GOLDEN RULE: Beaufort County Schools speaks out about bullying

Published 8:00 pm Saturday, April 5, 2014

“Our hearts are heavy in the Pitt County School System as we look for answers regarding the death of a student at North Pitt High School … When a student is faced with adversity, it is our hope that they will share that information with our administrators, teachers, or support staff so we can take steps to address the situation. This is a tragic event, and we will continue to cooperate with investigators and offer support to the family, students, and staff who are affected by this loss.”

That was the statement released by Pitt County Schools last week in response to the suicide of a Pitt County student. The stated reasoning behind the suicide: bullying, an ongoing concern of students, parents, teachers and administrators, and now cause for investigation into the death of Jeffrey Hulon Jr. by the Pitt County Sheriff’s Office.

According to the U.S. Department of Health and Human Services, there is no universally recognized definition of bullying, though bullying acts have common elements: repeated, aggressive exploitation of power by verbal, social or physical mistreatment.

Between one and four U.S. students say they have been bullied, with most incidents occurring in middle school. It’s not as simple as one student bullying another. Rather, it is most often groups of students who support one another in the bullying of other students. While DHHS maintains that bulling on its own is not a “cause” of suicide, it can “lead to or worsen feelings of isolation, rejection, exclusion and despair, as well as depression and anxiety, which can contribute to suicidal behavior.”

This is why Beaufort County Schools has put mechanisms in place to report bullying and wants parents, students and the community to be aware BCS has avenues to report bullying, or any other crime, involving students.

“It is heartbreaking to see the ramifications of bullying, especially when it results in the loss of life,” Dr. Don Phipps, superintendent of Beaufort County Schools, wrote in a press release issued Thursday. “We take all allegations and reports of any form of bullying very seriously.”

Each of the 14 Beaufort County Schools’ websites has a way to report such behavior to those who can take corrective measures. On each website, a navigation bar on the left side of the page bears a “Report a Bully or Harassment” tab in which information submitted goes directly to administrators and the School Resource Officer. BCS also provides the “It’s Okay to Say” tip line, in which students can leave messages —checked daily — to report cases of bullying or any other crime-related matter. Both methods give students the option of anonymity.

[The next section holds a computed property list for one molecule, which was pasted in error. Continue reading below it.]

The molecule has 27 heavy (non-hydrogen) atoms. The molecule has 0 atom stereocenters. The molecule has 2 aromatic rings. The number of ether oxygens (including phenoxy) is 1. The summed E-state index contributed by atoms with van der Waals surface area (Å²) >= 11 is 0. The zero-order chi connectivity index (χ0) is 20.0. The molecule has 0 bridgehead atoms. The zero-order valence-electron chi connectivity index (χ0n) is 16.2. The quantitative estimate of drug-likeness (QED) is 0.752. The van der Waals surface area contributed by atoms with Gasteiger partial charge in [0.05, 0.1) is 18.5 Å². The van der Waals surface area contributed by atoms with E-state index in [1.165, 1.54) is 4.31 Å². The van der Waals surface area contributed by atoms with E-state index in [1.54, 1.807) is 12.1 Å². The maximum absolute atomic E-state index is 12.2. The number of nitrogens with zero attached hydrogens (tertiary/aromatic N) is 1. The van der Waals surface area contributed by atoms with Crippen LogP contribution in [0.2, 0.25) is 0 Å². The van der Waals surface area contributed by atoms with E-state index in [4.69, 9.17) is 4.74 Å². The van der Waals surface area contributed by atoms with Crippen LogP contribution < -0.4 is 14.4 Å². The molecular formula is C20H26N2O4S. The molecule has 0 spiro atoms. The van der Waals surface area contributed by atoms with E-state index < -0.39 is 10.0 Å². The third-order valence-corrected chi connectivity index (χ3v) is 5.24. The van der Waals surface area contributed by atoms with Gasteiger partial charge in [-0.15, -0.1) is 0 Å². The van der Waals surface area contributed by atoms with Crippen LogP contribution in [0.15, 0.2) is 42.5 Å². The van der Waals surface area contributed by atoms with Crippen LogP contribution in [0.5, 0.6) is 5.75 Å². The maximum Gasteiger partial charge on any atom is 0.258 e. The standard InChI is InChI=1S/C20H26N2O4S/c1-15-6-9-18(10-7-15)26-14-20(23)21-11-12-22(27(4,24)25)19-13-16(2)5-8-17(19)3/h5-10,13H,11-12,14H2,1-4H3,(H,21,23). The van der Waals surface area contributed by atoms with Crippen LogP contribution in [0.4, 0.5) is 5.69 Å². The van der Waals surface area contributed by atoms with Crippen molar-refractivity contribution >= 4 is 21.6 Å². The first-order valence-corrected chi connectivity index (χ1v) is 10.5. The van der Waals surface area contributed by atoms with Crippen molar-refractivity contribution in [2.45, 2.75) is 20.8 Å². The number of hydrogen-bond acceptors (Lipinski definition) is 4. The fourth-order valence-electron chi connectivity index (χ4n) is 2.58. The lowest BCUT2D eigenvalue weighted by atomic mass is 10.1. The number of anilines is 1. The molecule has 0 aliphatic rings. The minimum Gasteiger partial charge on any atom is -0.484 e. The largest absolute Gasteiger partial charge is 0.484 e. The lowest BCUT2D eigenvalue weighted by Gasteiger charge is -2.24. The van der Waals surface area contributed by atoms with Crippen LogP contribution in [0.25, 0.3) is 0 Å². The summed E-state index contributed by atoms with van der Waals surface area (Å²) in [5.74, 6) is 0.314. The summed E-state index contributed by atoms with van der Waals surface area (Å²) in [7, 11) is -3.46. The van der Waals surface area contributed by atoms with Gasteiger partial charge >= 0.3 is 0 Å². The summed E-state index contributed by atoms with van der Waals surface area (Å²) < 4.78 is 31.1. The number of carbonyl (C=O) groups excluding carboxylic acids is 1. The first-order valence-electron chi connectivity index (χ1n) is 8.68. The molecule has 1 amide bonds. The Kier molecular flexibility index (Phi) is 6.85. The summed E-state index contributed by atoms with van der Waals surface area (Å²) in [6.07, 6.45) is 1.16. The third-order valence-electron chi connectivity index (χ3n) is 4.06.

“We want all students to feel comfortable talking with a teacher or administrator at their school about matters such as bullying, but we know that is not always the case,” Phipps, who is also a former school psychologist, explained. “Understanding that led us to implement additional ways of reporting such issues.

“Students should feel confident that they have the right to speak up, that it is okay to say they don’t want crime, drugs or other problems on their school campus,” Phipps said.

According to DHHS, parents can help prevent bullying by talking to their children about it and encouraging them to seek help when they are being bullied or see others being mistreated. But the main way in which DHHS says the harmful behavior can be eradicated is through community effort — adults and students alike working together to build a culture of respect for every student.

Phipps said communication is the main factor in preventing bullying in Beaufort County Schools.

“I encourage parents to keep those lines of communication as open as possible,” Phipps said. “If you see or hear things that trouble you, we encourage you to contact the administrator or counselors at your child’s school.”